(As part of the School of Nursing's Compassionate Care Initiative, all nursing students keep journals to record their experiences, and reactions while on their clinical rotations. Special thanks to Casey Holmes, BSN '12, for her contribution here.)
February 4, 2012
"Without a doubt, this was the most difficult clinical day I have ever experienced. When I went in to prep for my patient, I noticed that her chart warned that she may pass during the night. However, this was warning was listed on three different days, and she was supposed to be discharged to home hospice during my shift. In the back of my mind, I wondered if she would pass away while I was there, but I tried not to let it worry me. When I arrived on the unit the next morning, I did my normal routine – I printed out my PTP, found my nurse, and followed her to hear report. I was with Patricia. As soon as she finished report on the first patient, we were alerted about (my patient's) status. She was quickly declining.
"My worries from the day before were becoming very real. Patricia and I rushed to room 80 to find (the patient), laboring to breathe, with four of her five daughters and a granddaughter standing around her in tears. I don’t remember exactly what went through my mind at the point. I think I saw the situation, and all of a sudden, I was back in my aunt’s hospital room almost three months before. I recognized the signs – her breathing went from rapid to slow. All we could do was promise the family that we would be there for them when the inevitable happened. After I left the room, I lost it. I was struggling not to cry while I was in the room because I didn’t want to take the attention off of the family’s suffering. I tried to find a place where I could cry alone and get it out of my system, but I didn’t do a very good job. I went into the soiled utility room, where I was comforted by two of the janitors. They were so kind and comforting, and even throughout the day, they checked on me to make sure I was ok. After I could compose myself, I went back into the room to be with the family. When I got back, I saw (the patient) take her last breaths. The chaplain and the priest were there to comfort the family. The chaplain noticed that I had been crying and asked me why I thought it upset me so much. I told him about my own experiences, and he encouraged me to stay with the family as long as I could. Talking with the chaplain really helped me, because I realized that it wasn’t an accident that I was given this woman as a patient. I was placed in the situation because I could, in a sense, understand how the daughters felt. After my conversation with the chaplain, I decided that I needed to experience everything that this situation had to offer, no matter how hard it might be.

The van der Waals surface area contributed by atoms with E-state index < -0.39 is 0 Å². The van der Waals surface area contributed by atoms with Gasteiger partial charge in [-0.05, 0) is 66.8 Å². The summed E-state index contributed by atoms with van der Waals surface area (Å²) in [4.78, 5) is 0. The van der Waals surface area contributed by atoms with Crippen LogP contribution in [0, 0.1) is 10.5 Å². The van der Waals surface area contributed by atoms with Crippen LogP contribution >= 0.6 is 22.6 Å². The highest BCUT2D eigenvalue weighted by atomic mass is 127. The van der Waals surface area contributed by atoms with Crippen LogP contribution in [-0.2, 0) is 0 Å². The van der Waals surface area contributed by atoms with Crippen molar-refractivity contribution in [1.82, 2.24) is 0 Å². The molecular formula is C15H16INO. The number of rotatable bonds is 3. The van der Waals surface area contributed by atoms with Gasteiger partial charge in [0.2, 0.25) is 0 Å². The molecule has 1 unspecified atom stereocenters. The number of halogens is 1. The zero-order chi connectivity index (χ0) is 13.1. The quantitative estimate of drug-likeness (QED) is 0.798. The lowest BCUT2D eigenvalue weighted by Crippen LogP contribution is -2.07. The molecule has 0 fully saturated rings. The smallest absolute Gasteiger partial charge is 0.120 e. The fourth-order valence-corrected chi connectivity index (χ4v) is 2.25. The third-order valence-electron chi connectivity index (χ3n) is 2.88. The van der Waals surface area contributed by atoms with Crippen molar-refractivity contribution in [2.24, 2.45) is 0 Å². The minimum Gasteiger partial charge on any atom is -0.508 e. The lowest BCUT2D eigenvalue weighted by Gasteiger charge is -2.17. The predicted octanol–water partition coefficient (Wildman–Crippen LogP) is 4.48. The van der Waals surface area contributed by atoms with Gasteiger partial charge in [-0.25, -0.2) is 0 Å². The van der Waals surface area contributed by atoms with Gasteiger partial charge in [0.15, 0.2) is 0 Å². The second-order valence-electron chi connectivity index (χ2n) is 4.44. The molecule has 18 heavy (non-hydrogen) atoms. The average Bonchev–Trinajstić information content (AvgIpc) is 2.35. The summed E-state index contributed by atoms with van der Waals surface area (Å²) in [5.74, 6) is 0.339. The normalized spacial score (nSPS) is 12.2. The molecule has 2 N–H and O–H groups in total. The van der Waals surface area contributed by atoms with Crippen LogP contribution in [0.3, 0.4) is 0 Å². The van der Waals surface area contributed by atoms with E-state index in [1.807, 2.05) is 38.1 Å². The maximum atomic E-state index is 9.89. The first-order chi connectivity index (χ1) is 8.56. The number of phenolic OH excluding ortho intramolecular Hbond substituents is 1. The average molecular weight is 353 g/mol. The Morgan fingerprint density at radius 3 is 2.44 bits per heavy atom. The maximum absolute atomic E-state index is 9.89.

"As the day went on, I frequently checked on the family. It was hard to find a balance between leaving this alone with their mother and being there to support them. Whenever I felt it was appropriate, I would ask them questions about their mother. (This patient) was obviously a very special patient to 8West. One of the night nurses didn’t even leave until around noon because she was so close to the patient. Seeing that, I felt very blessed. There was something very sacred about the entire situation. I was honored to be a part of someone’s very last moments on Earth. Later, after the last sister arrived and had time with the mother, Mechelle and I did post-mortem care. At first, I was very hesitant about doing it, but I knew that I needed to have the experience. Looking back, I am glad that I did it. As we washed (the patient's) body for the last time, I couldn’t help but tear up. However, these weren’t tears of sadness. All of a sudden, I was filled with an overwhelming sense of peace. (The patient's) spirit was gone – gone to a much better place. She was no longer suffering in her tired body. She was laughing and singing in heaven. In that moment, I couldn’t be sad for her. As we finished preparing her body, I said a silent prayer asking God to take care of (the patient) in heaven.
"After (the patient's) body was sent to the morgue, I went to lunch but I couldn’t eat. My mind was busy going over the events that had just taken place. I felt like I had lived days in just a few hours. I couldn’t stop thinking about the last sister. I hope that she doesn’t feel guilty for arriving late. I remember in my own experience, I got the call about my aunt early on a Friday morning that my aunt had one hour to live. It took me three hours to get the hospital, but I made it there right before she passed away. I can’t imagine what the last sister was feeling. I tried to comfort her as best I could, and I hope she can be at peace with the situation.
"In the end, I hope I made a difference in (the patient's) daughters’ lives. I feel honored, and not sad, that I was able to be a part of such a pivotal moment in their lives. It was difficult, but also very fulfilling. I think I finally realized how close to death we are in nursing. If I want to be a nurse, I will have to be able to deal with death and dying, no matter how hard it may be. Obviously I will always think back to my own experiences with death, but I think in this situation, that really helped me to help the patient’s family. When I got home from clinical, I immediately called my mother to tell her what had happened, and we both cried together, remembering my aunt’s death. We both decided that this situation was just another reminder that everything happens for a reason."